Relations with Non-Muslims
Islam does not require separation from the non-Muslim world but some of the laws of Islam require separation of a degree. Prayer times must be observed and food must be halal. The laws of modesty, particularly in relation to women have caused some difficulties for Muslims living in the western world. Whilst the Qur’an does indicate what is suitably modest dress for both men and women, much practice is based on the local cultures of the countries in which Islam developed. This has caused some difficulties, in particular for women, who wish to observe a strict code of dress in the outside world with corresponding negative reactions in the media.
The teachings of shirk (association), that is, regarding anything as being equal or partner to Allah, has caused problems when some western media have sought to represent the Prophet in drawings or cartoon form. Many of these representations have been derogatory and offensive to Muslims. Muslims do not condemn freedom of speech but nevertheless this cannot extend to this sort of treatment of the Prophet of Allah.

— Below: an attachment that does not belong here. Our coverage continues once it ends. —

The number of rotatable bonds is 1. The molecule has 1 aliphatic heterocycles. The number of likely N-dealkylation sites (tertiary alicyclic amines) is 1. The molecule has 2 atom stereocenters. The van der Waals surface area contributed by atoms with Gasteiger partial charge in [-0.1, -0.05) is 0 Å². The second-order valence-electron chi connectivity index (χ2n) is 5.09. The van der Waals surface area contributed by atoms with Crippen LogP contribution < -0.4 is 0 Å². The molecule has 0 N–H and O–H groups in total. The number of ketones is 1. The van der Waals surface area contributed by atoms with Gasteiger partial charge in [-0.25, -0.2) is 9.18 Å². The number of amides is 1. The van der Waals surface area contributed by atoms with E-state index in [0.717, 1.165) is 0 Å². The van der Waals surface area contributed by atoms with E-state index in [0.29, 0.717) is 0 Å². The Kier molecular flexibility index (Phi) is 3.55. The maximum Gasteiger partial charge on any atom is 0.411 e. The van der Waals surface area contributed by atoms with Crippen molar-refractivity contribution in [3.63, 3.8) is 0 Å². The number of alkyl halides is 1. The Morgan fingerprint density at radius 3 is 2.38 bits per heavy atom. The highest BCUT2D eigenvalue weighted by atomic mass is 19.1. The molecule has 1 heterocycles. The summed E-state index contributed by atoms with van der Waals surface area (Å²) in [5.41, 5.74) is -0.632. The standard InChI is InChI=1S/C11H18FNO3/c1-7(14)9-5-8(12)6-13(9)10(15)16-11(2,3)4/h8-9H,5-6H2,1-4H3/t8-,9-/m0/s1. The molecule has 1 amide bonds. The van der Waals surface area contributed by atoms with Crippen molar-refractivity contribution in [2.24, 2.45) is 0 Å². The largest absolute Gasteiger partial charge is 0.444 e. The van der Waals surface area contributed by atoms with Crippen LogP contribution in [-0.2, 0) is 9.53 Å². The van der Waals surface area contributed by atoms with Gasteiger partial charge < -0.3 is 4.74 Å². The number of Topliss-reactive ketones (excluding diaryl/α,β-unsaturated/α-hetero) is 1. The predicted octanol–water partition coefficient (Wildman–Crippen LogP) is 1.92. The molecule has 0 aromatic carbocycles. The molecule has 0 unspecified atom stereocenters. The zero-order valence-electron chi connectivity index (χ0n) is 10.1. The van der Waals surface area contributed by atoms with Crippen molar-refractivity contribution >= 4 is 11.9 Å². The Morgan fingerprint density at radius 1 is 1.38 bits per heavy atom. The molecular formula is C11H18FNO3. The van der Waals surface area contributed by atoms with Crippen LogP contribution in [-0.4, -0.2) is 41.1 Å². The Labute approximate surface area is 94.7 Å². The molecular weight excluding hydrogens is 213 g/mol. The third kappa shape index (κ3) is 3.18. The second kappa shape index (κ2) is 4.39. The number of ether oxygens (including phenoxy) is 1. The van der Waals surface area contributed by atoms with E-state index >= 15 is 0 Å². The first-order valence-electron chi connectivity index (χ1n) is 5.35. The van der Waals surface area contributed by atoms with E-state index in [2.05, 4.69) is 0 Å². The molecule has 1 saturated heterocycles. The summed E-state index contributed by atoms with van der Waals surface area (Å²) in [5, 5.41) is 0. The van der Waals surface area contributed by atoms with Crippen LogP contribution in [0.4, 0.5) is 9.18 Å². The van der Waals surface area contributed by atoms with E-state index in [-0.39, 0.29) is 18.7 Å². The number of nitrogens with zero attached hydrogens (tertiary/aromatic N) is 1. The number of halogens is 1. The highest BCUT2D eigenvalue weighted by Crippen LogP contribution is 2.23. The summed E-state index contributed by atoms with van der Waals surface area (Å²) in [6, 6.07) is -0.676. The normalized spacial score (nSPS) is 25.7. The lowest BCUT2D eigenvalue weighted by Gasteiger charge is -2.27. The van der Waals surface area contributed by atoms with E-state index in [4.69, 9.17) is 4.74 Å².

Many Muslims live in very tight-knit families and communities and feel that Islam has not been well reported in much of the media, especially in the light of the destruction of the twin towers in New York in 2001 and the London bombings in 2005. Such extremist atrocities are condemned by Muslims in the UK as having nothing to do with the true teachings of Islam.
It is important to note that these aspects separation from the non-Muslims world are not associated in any way with any idea of Muslims being better than others, such an idea is anathema and contrary to the teachings of the Qur’an.